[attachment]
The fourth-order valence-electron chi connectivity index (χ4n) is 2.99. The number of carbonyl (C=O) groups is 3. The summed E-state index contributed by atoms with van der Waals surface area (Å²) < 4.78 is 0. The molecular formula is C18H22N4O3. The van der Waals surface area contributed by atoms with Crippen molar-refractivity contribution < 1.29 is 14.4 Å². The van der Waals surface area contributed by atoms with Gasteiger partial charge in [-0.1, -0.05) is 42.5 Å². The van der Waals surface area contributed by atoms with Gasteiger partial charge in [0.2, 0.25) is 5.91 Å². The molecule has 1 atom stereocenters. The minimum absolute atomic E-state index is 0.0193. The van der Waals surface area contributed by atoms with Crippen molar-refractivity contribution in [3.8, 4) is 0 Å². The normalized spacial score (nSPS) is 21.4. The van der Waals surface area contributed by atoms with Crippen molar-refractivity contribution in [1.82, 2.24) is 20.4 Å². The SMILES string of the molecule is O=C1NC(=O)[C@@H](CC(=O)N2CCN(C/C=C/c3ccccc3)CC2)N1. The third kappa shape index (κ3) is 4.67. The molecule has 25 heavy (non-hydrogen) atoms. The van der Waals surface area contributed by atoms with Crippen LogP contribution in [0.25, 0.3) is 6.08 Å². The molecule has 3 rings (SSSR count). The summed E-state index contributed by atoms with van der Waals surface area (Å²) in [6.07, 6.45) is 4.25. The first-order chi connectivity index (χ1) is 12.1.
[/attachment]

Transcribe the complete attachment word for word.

The fourth-order valence-electron chi connectivity index (χ4n) is 2.99. The number of carbonyl (C=O) groups is 3. The summed E-state index contributed by atoms with van der Waals surface area (Å²) < 4.78 is 0. The molecular formula is C18H22N4O3. The van der Waals surface area contributed by atoms with Crippen molar-refractivity contribution < 1.29 is 14.4 Å². The van der Waals surface area contributed by atoms with Gasteiger partial charge in [-0.1, -0.05) is 42.5 Å². The van der Waals surface area contributed by atoms with Gasteiger partial charge in [0.2, 0.25) is 5.91 Å². The molecule has 1 atom stereocenters. The minimum absolute atomic E-state index is 0.0193. The van der Waals surface area contributed by atoms with Crippen molar-refractivity contribution in [3.8, 4) is 0 Å². The normalized spacial score (nSPS) is 21.4. The van der Waals surface area contributed by atoms with Crippen molar-refractivity contribution in [1.82, 2.24) is 20.4 Å². The SMILES string of the molecule is O=C1NC(=O)[C@@H](CC(=O)N2CCN(C/C=C/c3ccccc3)CC2)N1. The third kappa shape index (κ3) is 4.67. The molecule has 25 heavy (non-hydrogen) atoms. The van der Waals surface area contributed by atoms with Crippen LogP contribution in [0.25, 0.3) is 6.08 Å². The molecule has 3 rings (SSSR count). The summed E-state index contributed by atoms with van der Waals surface area (Å²) in [6.07, 6.45) is 4.25. The first-order chi connectivity index (χ1) is 12.1.